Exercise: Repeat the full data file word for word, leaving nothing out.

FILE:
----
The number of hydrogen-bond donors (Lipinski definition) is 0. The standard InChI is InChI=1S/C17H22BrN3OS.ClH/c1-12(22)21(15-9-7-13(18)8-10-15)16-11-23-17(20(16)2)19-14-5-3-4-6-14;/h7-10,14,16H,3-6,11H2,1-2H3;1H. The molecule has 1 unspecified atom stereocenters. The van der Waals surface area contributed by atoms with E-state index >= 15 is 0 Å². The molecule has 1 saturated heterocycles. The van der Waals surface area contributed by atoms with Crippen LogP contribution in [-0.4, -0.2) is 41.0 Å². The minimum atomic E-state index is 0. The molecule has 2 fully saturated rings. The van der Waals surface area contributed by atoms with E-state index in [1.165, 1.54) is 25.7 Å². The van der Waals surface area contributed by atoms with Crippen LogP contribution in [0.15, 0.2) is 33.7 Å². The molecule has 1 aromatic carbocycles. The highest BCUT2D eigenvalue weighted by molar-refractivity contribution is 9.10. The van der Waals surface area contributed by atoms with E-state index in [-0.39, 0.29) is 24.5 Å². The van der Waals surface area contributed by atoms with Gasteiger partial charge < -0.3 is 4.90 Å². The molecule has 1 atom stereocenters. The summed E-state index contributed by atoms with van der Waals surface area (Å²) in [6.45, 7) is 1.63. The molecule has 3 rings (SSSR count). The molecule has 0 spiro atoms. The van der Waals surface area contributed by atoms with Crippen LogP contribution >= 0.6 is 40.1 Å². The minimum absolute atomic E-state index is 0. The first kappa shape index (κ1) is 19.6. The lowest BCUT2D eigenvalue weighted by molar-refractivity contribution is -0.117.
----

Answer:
The number of hydrogen-bond donors (Lipinski definition) is 0. The standard InChI is InChI=1S/C17H22BrN3OS.ClH/c1-12(22)21(15-9-7-13(18)8-10-15)16-11-23-17(20(16)2)19-14-5-3-4-6-14;/h7-10,14,16H,3-6,11H2,1-2H3;1H. The molecule has 1 unspecified atom stereocenters. The van der Waals surface area contributed by atoms with E-state index >= 15 is 0 Å². The molecule has 1 saturated heterocycles. The van der Waals surface area contributed by atoms with Crippen LogP contribution in [-0.4, -0.2) is 41.0 Å². The minimum atomic E-state index is 0. The molecule has 2 fully saturated rings. The van der Waals surface area contributed by atoms with E-state index in [1.165, 1.54) is 25.7 Å². The van der Waals surface area contributed by atoms with Crippen LogP contribution in [0.15, 0.2) is 33.7 Å². The molecule has 1 aromatic carbocycles. The highest BCUT2D eigenvalue weighted by molar-refractivity contribution is 9.10. The van der Waals surface area contributed by atoms with E-state index in [-0.39, 0.29) is 24.5 Å². The van der Waals surface area contributed by atoms with Gasteiger partial charge < -0.3 is 4.90 Å². The molecule has 1 atom stereocenters. The summed E-state index contributed by atoms with van der Waals surface area (Å²) in [6.45, 7) is 1.63. The molecule has 3 rings (SSSR count). The molecule has 0 spiro atoms. The van der Waals surface area contributed by atoms with Crippen LogP contribution >= 0.6 is 40.1 Å². The minimum absolute atomic E-state index is 0. The first kappa shape index (κ1) is 19.6. The lowest BCUT2D eigenvalue weighted by molar-refractivity contribution is -0.117.